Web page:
The growth of Autonomous Car Market

Nice info-graphic showing the growth of autonomous vehicles, that may one day run over a SAFE enabled Mesh Network.

Infographics are an enduring format suited to telling a story such as the Autonomous Safecoin Network :wink: Easily embedded, shareable, printable…a chance to the show the whole journey and explain basic concepts in an easily digestible manner.


I’ve always loved the idea of autonomous cars.

One thing I disagree with in that infographic is the forecast dominance of level 1-3, with 4 and 5 lagging by such a large margin and for such a long time.

Most of these driver-assist functions are worse than useless. They will not be popular and they will not proliferate, they are gimmicks imo. The whole point of driverless is relaxed safety and getting your time back, not hovering your hands under the wheel and keeping your eyes on the road whilst not actually having any of the ‘fun’ of driving.

I think electric level 4 and 5 will quickly dominate the market and manufacturers will all be falling over themselves to try to satisfy demand for that kind of ‘liberation’. The economic demand in terms of efficiency savings will be huge too imo. 30% of male employment on this planet is driver-based. There’s a broad economic incentive for a lot of businesses (big and small) to switch to driverless as quickly as they can. It’s not good for technological unemployment/displacement, but it is certainly going to be a big incentive to defy those forecasts and move to level 4+ across the board by 2040.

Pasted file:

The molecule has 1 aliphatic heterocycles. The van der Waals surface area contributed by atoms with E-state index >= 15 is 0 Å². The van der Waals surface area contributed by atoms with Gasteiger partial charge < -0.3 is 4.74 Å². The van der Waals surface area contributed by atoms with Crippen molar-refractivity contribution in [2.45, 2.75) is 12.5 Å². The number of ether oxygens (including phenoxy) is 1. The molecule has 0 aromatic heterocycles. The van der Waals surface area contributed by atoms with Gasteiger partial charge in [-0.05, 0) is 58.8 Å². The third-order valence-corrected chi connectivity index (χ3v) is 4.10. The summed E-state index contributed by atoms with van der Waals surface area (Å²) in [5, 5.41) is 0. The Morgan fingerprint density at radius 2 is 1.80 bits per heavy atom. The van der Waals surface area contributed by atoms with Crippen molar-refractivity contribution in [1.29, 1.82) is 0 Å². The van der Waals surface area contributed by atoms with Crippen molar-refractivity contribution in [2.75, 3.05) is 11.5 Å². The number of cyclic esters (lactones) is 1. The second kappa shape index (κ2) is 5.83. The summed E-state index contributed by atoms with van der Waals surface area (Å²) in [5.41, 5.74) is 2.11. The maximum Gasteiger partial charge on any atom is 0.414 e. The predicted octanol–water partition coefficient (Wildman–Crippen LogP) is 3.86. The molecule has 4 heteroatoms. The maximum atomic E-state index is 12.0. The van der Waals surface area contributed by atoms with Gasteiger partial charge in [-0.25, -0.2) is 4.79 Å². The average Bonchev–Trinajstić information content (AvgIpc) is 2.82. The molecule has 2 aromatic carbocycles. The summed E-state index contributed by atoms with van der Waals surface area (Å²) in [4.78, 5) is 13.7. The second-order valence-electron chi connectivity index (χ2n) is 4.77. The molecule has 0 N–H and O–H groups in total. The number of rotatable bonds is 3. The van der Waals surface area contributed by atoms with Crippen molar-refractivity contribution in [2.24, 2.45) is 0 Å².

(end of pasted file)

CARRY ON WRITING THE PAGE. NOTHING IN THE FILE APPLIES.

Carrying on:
I wouldn’t be at all surprised to see ‘driving’ become illegal in some countries by 2035 tbh.

What an incredible time to be alive eh! So much will change over the next few decades… I hope! :sweat_smile:


Somehow autonomous cars always reminds me of the autonomous taxi in the original Total Recall movie


JonnyCabs… Someone will call their driverless taxi service that… it’s so obvious! :wink: No creepy puppet drivers though please.

Massive gurn face… looks like someone you see outside a nightclub at 4am :wink:


I’ve heard people from Google say the same. Their philosophy was full autonomy is all that works because people don’t pay close enough attention to be able to quickly take over from lower levels of autonomy.

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I agree that relying on a human to intervene can’t work and that few people will want it anyway. The partial autonomy that might work is where you drive but:

  • the AI intervenes (to optimise breaking, avoid imminent collision etc)
  • you hand control over temporarily (eg to park)